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Hepatology. 1986 May-Jun;6(3):427-32.

The ontogeny of liver copper metabolism in the guinea pig: clues to the etiology of Wilson's disease.


The normal human neonate has a copper profile indistinguishable from Wilson's disease, and we have previously postulated that this disease is caused by genetic failure to switch from the fetal to adult mode of copper metabolism. This study validates the developing guinea pig as a suitable animal in which to study copper ontogeny. At birth, liver copper concentrations are 7 times higher than in adults and serum copper and ceruloplasmin are 27 and 21% of adult values, respectively. A 53% fall in liver copper occurs in the 4 days after birth. This is associated with a marked increase in bile copper output, which does not parallel increasing bile flow. Liver copper falls, and serum copper and ceruloplasmin increase to near adult levels in the 30 days after birth. Until the sixtieth day of gestation, liver copper was significantly increased in copper-stressed littermates, although paradoxically at birth, concentrations were significantly lower. In copper-stressed fetal animals, bile copper output increased markedly before birth. Metallothionein was the dominant copper-binding protein in the fetal liver but a minor component in the adult. Superoxide dismutase activity only developed after birth. We conclude that the postnatal switch from the fetal to adult mode of copper metabolism involves activation of biliary excretion and ceruloplasmin export as well as changes in the association of copper with hepatic copper proteins. Similarities between the fetus and Wilson's disease suggest that this disease is caused by failure of this postnatal adaptation process.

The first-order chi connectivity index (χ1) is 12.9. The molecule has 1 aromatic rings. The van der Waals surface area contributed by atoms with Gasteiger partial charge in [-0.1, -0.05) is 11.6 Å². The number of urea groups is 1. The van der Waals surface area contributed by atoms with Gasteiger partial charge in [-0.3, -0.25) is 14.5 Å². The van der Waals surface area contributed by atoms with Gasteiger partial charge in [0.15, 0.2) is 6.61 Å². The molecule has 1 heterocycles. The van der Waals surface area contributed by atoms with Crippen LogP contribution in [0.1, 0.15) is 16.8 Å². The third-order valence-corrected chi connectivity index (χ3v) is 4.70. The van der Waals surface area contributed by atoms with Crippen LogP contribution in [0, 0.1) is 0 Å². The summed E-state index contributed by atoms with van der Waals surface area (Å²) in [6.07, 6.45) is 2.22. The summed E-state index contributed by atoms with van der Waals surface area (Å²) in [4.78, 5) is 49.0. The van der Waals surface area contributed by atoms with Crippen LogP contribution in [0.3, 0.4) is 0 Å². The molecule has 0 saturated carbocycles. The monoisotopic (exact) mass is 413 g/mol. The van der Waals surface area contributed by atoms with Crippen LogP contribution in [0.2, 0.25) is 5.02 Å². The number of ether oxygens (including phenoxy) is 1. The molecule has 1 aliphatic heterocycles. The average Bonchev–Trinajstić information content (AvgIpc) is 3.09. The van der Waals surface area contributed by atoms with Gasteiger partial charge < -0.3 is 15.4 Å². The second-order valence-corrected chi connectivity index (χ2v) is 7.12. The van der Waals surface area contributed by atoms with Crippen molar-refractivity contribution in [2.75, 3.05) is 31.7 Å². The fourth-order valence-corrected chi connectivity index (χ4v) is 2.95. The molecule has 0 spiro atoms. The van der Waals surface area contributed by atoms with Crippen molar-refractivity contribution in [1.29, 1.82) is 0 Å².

[Indexed for MEDLINE]

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